Divorce can be traumatic, distressing and nerve-racking experience for anyone, and kids especially are the ones who are most affected by the divorce of their parents. It is important for divorced parents to understand that even if their marriage has ended, their family hasn’t and kids shouldn’t be the ones who suffer most. Kids are torn between their parents as they have to choose one parent over the other. This can be really confusing for children as they love both the parents equally and want both of them.
Divorced parents are always filled up with guilt and are worried and confused about what to expect for their kids and how to give their children the right support through the divorce process. Kids usually hold themselves responsible for their parents’ separation and feel the guilt throughout their lives. They may also feel abandoned and may have the feeling that their parents do not want them anymore. This breaks down their self-esteem and confidence and hinders their normal emotional growth as compared to kids belonging to normal families.
Divorced parents need to keep their emotions under check for their ex-partners especially in the front of kids. Try not to bicker around about your ex-husband or wife in front of your children. Do not treat them as pawns or as a way to harass your ex by not letting them meet the kids. Mothers shouldn’t try to limit the time children spend with their fathers since this can be detrimental to their mental health; in fact be supportive and try to be amicable with your ex however whatsoever you feel.
Co-Parenting is a newly emerging concept and is best for divorced or separated couples. Divorced parents may seek to maintain equivalent responsibility for the child’s nurture and upbringing. It is usually a practice that following a divorce, the child remains in the custody of one parent and in majority of cases it’s the mother who bears the responsibility. But this has recently been challenged by the fathers who want to live near their kids and want to be a part of their growing up process. This has resulted in co-parenting so that even after divorce, both the parents can contribute to the development of child and kids continue to receive care and love from both the parent.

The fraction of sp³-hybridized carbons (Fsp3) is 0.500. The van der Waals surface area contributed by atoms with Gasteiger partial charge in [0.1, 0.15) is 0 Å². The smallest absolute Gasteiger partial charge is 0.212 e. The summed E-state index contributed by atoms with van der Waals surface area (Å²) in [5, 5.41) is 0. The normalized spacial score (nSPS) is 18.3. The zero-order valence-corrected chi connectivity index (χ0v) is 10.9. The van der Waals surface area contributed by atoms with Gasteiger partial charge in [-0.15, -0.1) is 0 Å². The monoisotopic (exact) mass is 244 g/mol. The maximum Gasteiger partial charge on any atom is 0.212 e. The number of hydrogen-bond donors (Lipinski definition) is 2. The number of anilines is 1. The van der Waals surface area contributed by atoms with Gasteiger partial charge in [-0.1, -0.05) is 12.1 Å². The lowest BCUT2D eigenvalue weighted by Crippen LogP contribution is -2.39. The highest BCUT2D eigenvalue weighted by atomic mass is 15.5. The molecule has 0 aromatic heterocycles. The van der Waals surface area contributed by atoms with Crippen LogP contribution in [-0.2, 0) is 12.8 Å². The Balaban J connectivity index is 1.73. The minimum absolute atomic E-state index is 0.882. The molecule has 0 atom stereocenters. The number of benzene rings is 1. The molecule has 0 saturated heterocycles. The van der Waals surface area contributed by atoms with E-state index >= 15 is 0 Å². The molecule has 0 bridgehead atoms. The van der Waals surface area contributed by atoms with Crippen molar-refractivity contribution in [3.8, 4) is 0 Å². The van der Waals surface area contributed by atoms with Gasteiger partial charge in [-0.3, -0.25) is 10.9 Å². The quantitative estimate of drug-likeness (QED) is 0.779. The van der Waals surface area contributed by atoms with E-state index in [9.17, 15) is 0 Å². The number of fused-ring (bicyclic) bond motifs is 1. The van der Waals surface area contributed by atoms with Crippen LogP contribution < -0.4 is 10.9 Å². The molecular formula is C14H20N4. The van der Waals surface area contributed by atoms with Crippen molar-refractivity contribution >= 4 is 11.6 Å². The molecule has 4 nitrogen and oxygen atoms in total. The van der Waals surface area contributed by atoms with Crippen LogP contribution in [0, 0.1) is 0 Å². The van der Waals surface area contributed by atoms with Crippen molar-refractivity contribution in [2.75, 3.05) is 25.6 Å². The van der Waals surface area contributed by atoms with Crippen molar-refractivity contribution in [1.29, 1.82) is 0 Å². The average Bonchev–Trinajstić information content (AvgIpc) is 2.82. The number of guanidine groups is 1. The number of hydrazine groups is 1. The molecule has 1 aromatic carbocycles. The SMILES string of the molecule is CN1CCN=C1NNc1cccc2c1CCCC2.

It is a must for divorced parents to help kids adjust to the painful process by keeping patience and a good listening ear so that the children learn to cope up. Especially for fathers, if they are moving out of the homes, they must remain involved in kids’ routine life – talk to them daily either on phone or personally, take them for outings, be there at the time of doctors’ appointments, participate in Parent teacher Meets, join their kids when they are taking part in co-curricular activities in school, show interest in their academics and social life and make the kids feel that they are available for them at any time of the day as they were before.
Divorced parents must keep in mind that their cumulative aim is the welfare of the child and even if they have separated it must not affect the normal upbringing of the child. They must remain involved in the children’s life as they had been before the divorce.